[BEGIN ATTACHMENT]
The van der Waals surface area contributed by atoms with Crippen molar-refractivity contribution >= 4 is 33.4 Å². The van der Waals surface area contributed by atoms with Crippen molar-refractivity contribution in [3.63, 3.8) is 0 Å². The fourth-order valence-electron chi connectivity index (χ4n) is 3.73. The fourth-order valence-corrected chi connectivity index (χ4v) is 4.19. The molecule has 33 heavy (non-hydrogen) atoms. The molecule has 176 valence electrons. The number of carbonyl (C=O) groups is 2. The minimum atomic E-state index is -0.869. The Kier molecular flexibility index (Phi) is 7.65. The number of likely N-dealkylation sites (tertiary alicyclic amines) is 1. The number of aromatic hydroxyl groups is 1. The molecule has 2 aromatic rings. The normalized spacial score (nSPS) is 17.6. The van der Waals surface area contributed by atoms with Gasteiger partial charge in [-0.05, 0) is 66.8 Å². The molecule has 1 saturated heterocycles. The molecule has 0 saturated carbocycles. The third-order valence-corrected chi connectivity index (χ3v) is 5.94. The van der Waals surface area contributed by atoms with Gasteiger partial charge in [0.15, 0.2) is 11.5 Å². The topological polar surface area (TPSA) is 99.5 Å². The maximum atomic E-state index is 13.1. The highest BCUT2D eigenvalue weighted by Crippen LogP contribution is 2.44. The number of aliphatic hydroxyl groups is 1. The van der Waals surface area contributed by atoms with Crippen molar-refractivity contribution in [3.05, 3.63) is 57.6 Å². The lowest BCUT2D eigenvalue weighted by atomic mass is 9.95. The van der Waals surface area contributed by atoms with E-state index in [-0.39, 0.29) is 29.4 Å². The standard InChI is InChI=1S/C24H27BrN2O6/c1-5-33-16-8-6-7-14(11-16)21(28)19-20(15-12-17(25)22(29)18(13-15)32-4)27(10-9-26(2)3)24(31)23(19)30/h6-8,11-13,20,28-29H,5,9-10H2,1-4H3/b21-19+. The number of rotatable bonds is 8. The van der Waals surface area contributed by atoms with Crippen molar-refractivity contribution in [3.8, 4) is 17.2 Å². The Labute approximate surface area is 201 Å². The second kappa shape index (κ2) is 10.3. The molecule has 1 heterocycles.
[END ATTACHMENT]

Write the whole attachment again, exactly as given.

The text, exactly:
The van der Waals surface area contributed by atoms with Crippen molar-refractivity contribution >= 4 is 33.4 Å². The van der Waals surface area contributed by atoms with Crippen molar-refractivity contribution in [3.63, 3.8) is 0 Å². The fourth-order valence-electron chi connectivity index (χ4n) is 3.73. The fourth-order valence-corrected chi connectivity index (χ4v) is 4.19. The molecule has 33 heavy (non-hydrogen) atoms. The molecule has 176 valence electrons. The number of carbonyl (C=O) groups is 2. The minimum atomic E-state index is -0.869. The Kier molecular flexibility index (Phi) is 7.65. The number of likely N-dealkylation sites (tertiary alicyclic amines) is 1. The number of aromatic hydroxyl groups is 1. The molecule has 2 aromatic rings. The normalized spacial score (nSPS) is 17.6. The van der Waals surface area contributed by atoms with Gasteiger partial charge in [-0.05, 0) is 66.8 Å². The molecule has 1 saturated heterocycles. The molecule has 0 saturated carbocycles. The third-order valence-corrected chi connectivity index (χ3v) is 5.94. The van der Waals surface area contributed by atoms with Gasteiger partial charge in [0.15, 0.2) is 11.5 Å². The topological polar surface area (TPSA) is 99.5 Å². The maximum atomic E-state index is 13.1. The highest BCUT2D eigenvalue weighted by Crippen LogP contribution is 2.44. The number of aliphatic hydroxyl groups is 1. The van der Waals surface area contributed by atoms with Crippen molar-refractivity contribution in [3.05, 3.63) is 57.6 Å². The lowest BCUT2D eigenvalue weighted by atomic mass is 9.95. The van der Waals surface area contributed by atoms with E-state index in [-0.39, 0.29) is 29.4 Å². The standard InChI is InChI=1S/C24H27BrN2O6/c1-5-33-16-8-6-7-14(11-16)21(28)19-20(15-12-17(25)22(29)18(13-15)32-4)27(10-9-26(2)3)24(31)23(19)30/h6-8,11-13,20,28-29H,5,9-10H2,1-4H3/b21-19+. The number of rotatable bonds is 8. The van der Waals surface area contributed by atoms with Crippen molar-refractivity contribution in [3.8, 4) is 17.2 Å². The Labute approximate surface area is 201 Å². The second kappa shape index (κ2) is 10.3. The molecule has 1 heterocycles.